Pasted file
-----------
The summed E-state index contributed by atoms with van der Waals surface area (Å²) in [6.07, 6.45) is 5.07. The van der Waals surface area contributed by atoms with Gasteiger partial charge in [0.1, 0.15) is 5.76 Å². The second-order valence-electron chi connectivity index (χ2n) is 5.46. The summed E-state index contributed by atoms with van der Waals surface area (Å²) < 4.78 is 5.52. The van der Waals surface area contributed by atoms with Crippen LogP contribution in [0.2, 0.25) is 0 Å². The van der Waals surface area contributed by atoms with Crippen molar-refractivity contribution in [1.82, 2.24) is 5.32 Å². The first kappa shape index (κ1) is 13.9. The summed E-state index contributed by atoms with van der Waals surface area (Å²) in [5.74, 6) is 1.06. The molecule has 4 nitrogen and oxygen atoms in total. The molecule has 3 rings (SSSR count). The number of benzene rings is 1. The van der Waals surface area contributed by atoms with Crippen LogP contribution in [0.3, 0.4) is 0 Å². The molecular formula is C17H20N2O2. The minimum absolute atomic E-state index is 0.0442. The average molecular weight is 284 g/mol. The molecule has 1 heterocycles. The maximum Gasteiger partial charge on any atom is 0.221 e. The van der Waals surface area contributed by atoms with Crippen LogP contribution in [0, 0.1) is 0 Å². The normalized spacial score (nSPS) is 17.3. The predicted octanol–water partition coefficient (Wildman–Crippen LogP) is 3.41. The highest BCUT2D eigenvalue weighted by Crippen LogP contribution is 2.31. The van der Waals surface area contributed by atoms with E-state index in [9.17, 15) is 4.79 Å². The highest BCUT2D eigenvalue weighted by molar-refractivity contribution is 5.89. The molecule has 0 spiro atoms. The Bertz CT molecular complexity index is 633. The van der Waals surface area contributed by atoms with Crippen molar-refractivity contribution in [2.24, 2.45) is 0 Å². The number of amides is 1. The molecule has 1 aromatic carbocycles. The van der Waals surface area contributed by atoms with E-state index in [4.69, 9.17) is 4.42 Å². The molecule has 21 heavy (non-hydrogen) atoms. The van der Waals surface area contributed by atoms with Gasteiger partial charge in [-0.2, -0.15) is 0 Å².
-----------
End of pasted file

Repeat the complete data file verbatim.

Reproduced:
The summed E-state index contributed by atoms with van der Waals surface area (Å²) in [6.07, 6.45) is 5.07. The van der Waals surface area contributed by atoms with Gasteiger partial charge in [0.1, 0.15) is 5.76 Å². The second-order valence-electron chi connectivity index (χ2n) is 5.46. The summed E-state index contributed by atoms with van der Waals surface area (Å²) < 4.78 is 5.52. The van der Waals surface area contributed by atoms with Crippen LogP contribution in [0.2, 0.25) is 0 Å². The van der Waals surface area contributed by atoms with Crippen molar-refractivity contribution in [1.82, 2.24) is 5.32 Å². The first kappa shape index (κ1) is 13.9. The summed E-state index contributed by atoms with van der Waals surface area (Å²) in [5.74, 6) is 1.06. The molecule has 4 nitrogen and oxygen atoms in total. The molecule has 3 rings (SSSR count). The number of benzene rings is 1. The van der Waals surface area contributed by atoms with Crippen LogP contribution in [0.3, 0.4) is 0 Å². The molecular formula is C17H20N2O2. The minimum absolute atomic E-state index is 0.0442. The average molecular weight is 284 g/mol. The molecule has 1 heterocycles. The maximum Gasteiger partial charge on any atom is 0.221 e. The van der Waals surface area contributed by atoms with Crippen LogP contribution in [0, 0.1) is 0 Å². The normalized spacial score (nSPS) is 17.3. The predicted octanol–water partition coefficient (Wildman–Crippen LogP) is 3.41. The highest BCUT2D eigenvalue weighted by Crippen LogP contribution is 2.31. The van der Waals surface area contributed by atoms with E-state index in [9.17, 15) is 4.79 Å². The highest BCUT2D eigenvalue weighted by molar-refractivity contribution is 5.89. The molecule has 0 spiro atoms. The Bertz CT molecular complexity index is 633. The van der Waals surface area contributed by atoms with Crippen molar-refractivity contribution in [2.24, 2.45) is 0 Å². The number of amides is 1. The molecule has 1 aromatic carbocycles. The van der Waals surface area contributed by atoms with E-state index in [4.69, 9.17) is 4.42 Å². The molecule has 21 heavy (non-hydrogen) atoms. The van der Waals surface area contributed by atoms with Gasteiger partial charge in [-0.2, -0.15) is 0 Å².